City of God reminds me so much of Martin Scorsese's Goodfellas. In fact it's almost a homage of many of Scorsese's films up to Gangs of New York before City of God's release. The fast paced editing, the cold cinematography, it's kinetic soundtrack, Rocket's narration and much of Fernando Meceille's dynamic direction hands the oldest tricks in Scorsese's book. City of God gives an indepth character study of a crime lord turned psychopath. Lil Ze and Joe Pesci's Tommy DeVito is easily comparable and both this and Goodfellas share the same story structure however City of God goes into so many flashbacks.
The cast here are natural especially the guys who played Rocket and Lil'Ze (who I think is channeling Robert De Niro and Joe Pesci). To depict the brutal and nihilistic violence of gang crime anywhere to any age, the movie goes into high extremes with the violence where the film depicts kids holding all kinds of guns (we're talking 9 to 10 year olds) and where human life has to be wasted, I've find disturbing but at the same time it has a sense of anarchic realism (case in point - a young Lil-Ze shoots almost everyone at a motel then laughs like a maniac).
Then again, this is a film that knows what it is doing by executing flair with stylish shots and rarely stops telling the story. It inspired Slumdog Millionaire in a way that's made to be visually exhilirating that sticks up the point of crime and poverty together and yet restrains much of its heart. A (9.6)
American History X (1998)
|Smoke on the water|
Edward Norton plays Derek Vinyard a racist who used to lead a white supremist movement before being sent to prison for three years of a third degree murder of an African American. His past and flashbacks are told in black and white where his racist views tears apart his family following the murder of his father by a black drug dealer yet it inspires his brother Danny (Edward Furlong) to come along. Following his release from prison, Derek radically changed his ways and becomes shunned by the movement. Derek also try to prevent his brother not to end up like him.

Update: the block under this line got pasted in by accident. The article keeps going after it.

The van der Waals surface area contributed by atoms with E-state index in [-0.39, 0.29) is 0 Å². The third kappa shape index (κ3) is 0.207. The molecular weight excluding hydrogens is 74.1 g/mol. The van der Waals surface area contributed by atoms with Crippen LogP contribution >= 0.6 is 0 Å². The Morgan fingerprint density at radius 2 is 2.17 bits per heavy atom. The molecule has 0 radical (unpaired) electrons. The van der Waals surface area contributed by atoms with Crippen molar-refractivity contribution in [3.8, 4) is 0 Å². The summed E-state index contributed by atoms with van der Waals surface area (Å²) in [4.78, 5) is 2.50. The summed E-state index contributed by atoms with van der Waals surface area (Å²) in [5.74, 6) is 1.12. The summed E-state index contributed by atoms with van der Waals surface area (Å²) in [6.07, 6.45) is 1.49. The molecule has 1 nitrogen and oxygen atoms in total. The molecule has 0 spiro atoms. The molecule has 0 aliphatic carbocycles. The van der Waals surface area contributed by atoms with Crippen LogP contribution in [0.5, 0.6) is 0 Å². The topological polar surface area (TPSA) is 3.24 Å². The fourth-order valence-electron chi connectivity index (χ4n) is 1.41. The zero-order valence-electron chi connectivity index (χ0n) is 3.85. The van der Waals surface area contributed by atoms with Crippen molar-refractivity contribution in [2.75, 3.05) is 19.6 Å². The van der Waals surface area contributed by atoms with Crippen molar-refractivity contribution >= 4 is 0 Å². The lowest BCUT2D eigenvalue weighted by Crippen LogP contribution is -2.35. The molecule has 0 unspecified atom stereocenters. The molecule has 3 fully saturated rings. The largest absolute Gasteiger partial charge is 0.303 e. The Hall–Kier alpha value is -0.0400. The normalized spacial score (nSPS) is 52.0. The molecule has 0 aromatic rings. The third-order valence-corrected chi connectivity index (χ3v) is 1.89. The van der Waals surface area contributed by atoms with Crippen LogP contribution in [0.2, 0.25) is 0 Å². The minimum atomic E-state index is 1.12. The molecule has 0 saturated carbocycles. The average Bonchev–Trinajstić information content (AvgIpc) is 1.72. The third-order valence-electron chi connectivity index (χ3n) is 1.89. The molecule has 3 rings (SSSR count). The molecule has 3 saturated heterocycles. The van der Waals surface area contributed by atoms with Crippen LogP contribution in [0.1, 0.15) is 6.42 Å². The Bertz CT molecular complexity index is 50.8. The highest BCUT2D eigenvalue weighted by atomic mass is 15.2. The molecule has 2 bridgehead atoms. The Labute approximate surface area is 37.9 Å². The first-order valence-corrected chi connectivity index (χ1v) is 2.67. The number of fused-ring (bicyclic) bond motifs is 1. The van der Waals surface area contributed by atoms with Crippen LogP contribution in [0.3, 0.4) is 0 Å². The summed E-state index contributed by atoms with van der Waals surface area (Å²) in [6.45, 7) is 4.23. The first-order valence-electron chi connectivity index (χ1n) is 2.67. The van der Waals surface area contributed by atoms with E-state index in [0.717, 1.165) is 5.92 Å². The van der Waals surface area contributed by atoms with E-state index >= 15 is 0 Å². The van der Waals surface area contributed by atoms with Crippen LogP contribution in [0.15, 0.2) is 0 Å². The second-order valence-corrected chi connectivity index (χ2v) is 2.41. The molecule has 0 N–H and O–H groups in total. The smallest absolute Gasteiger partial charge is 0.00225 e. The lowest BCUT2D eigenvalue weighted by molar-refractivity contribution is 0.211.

American History X brutally depicts the contemporary racism occuring in America and director Tony Kaye does that well. It's an honest concept of the strong and opportunistic hatred added with racial conflict and what it brings in mind is A Clockwork Orange another movie that is about opportunism and morality and how the message of becoming a reformist doesn't do you any good. What's also great is the swift paced dialogue David McKinna provides.
The film would've work alone with Edward Norton's powerful performance as Derek who at the end of the film shows he's ashamed of his past. Edward Furlong's character however doesn't go into any depth at all and felt really one dimensional and so many of the characters both good and bad involved. It's easy to conclude that American History X is tragic as you reach the end of the film but at its best it's a gripping and yet unforgettable character study of a person who rebels against society. B+ (8.4)